We continued south and camped at a very nice spot in a small village called Hjarbaek with a good view of the lake. We decided to stay for 2 nights get a break from driving. The weather has been a bit hit and miss but we were due for some sunshine again. We managed a walk down to the small harbour where they had a collection of Sjaegts (Danish fishing boats) they are smart wooden boats and are replicas of the type of boats they used to fish in over a hundred years ago. Each boat had a little sign and photo which explained its history and dimensions. We learnt that each Tuesday evening during the summer at 7pm these boats took part in a Regatta (it was Tuesday, so we were in luck). We had a chat with a lovely old boy who was taking part in the race later and he told us he had been doing it with his friends for many years. We planned to go and watch from a viewing point in the campsite. We continued walking around the village admiring the well kept cottages with their neat gardens and thatches. We never made it to the church as I needed to rest my knee. As planned, we had our supper on the campsite bench and chairs facing the lake and watched the Regatta. Later in the evening we went back and watched the sun set, the photos are quite stunning. All in all a nice day and our last day in Denmark.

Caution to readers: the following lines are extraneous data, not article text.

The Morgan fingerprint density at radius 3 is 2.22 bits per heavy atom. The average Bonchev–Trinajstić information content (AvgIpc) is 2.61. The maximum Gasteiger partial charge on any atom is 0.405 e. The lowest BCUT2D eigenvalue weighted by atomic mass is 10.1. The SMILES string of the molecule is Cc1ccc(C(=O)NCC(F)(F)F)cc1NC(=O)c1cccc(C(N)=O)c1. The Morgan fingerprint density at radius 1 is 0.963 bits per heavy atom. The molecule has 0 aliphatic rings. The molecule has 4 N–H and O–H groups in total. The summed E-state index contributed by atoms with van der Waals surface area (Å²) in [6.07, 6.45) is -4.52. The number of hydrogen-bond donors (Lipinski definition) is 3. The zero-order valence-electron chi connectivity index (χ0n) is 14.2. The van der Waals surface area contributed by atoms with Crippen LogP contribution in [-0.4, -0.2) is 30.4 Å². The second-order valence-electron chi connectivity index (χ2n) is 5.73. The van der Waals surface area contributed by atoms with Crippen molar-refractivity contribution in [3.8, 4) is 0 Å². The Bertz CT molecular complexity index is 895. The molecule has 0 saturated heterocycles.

We then made good headway covering nearly 700 miles in 3 days. We drove through familiar roads in Denmark, Germany, Holland and our final stop, Belgium before driving to Dunkirk. In Holland we stopped at a large camping shop called Obelink, its like camping version of Ikea. As we had covered most of our journey, with John doing all the driving, we had a day off again in Belgium. We enjoyed the brief sunshine with a short cycle from our campsite to De Panne and took advantage of having UK TV again, we watched the Wales v Belgium football game and some Wimbledon tennis.
We spent 2 nights in De Panne and the second day, with the weather a bit brighter, we cycled into the seaside town. Although very busy, it was a pleasant town with a smart precinct of shops and a large promenade. We cycled along the promenade avoiding the children on hired tricycles and families on hired double bikes with seating for 6-8, at times they seemed out of control so we had to have our wits about us. After having a beer in one of the many seafront bars and discussing the football with the waiter, we cycled back.
Our final day before heading to the ferry, we spent a few hours parked up at Oye Plage and enjoyed some afternoon sunshine with a short walk along the beach.
And so finally we made it home around 12.30am on 4th July, just over 7 weeks away this time. We are very disappointed to have to return and are thankful that we did have some great times and we know there will be plenty more of them to come. Thank you for reading the blog and sticking with it, I hope you enjoyed an insight into our latest adventure, short lived that it was.
Our total mileage for this trip 4,143